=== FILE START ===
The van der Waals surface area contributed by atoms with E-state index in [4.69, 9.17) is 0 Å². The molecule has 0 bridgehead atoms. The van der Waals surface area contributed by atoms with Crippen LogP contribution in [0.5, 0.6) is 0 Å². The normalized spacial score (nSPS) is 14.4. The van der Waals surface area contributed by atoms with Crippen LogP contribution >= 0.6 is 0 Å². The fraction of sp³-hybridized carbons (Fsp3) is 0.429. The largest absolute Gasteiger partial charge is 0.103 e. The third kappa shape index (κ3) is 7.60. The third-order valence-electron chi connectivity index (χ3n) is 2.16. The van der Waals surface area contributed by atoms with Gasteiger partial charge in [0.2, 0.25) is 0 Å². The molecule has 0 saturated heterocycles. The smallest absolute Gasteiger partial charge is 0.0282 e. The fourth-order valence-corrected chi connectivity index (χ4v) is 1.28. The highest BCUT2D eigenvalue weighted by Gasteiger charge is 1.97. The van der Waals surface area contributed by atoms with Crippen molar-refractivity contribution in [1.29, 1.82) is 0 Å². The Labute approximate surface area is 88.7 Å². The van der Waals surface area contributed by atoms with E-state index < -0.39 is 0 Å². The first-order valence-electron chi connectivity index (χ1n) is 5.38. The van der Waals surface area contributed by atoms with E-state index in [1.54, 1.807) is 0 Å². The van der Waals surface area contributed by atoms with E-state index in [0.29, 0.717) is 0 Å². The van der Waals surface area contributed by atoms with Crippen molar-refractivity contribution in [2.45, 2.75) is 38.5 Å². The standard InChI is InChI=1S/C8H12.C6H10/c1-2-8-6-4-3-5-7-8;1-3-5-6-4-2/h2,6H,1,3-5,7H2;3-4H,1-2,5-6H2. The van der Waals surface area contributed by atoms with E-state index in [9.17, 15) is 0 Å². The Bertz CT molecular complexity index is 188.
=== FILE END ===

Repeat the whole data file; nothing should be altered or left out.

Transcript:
The van der Waals surface area contributed by atoms with E-state index in [4.69, 9.17) is 0 Å². The molecule has 0 bridgehead atoms. The van der Waals surface area contributed by atoms with Crippen LogP contribution in [0.5, 0.6) is 0 Å². The normalized spacial score (nSPS) is 14.4. The van der Waals surface area contributed by atoms with Crippen LogP contribution >= 0.6 is 0 Å². The fraction of sp³-hybridized carbons (Fsp3) is 0.429. The largest absolute Gasteiger partial charge is 0.103 e. The third kappa shape index (κ3) is 7.60. The third-order valence-electron chi connectivity index (χ3n) is 2.16. The van der Waals surface area contributed by atoms with Gasteiger partial charge in [0.2, 0.25) is 0 Å². The molecule has 0 saturated heterocycles. The smallest absolute Gasteiger partial charge is 0.0282 e. The fourth-order valence-corrected chi connectivity index (χ4v) is 1.28. The highest BCUT2D eigenvalue weighted by Gasteiger charge is 1.97. The van der Waals surface area contributed by atoms with Crippen molar-refractivity contribution in [1.29, 1.82) is 0 Å². The Labute approximate surface area is 88.7 Å². The van der Waals surface area contributed by atoms with E-state index < -0.39 is 0 Å². The first-order valence-electron chi connectivity index (χ1n) is 5.38. The van der Waals surface area contributed by atoms with E-state index in [1.54, 1.807) is 0 Å². The van der Waals surface area contributed by atoms with E-state index in [0.29, 0.717) is 0 Å². The van der Waals surface area contributed by atoms with Crippen molar-refractivity contribution in [2.45, 2.75) is 38.5 Å². The standard InChI is InChI=1S/C8H12.C6H10/c1-2-8-6-4-3-5-7-8;1-3-5-6-4-2/h2,6H,1,3-5,7H2;3-4H,1-2,5-6H2. The van der Waals surface area contributed by atoms with E-state index in [9.17, 15) is 0 Å². The Bertz CT molecular complexity index is 188.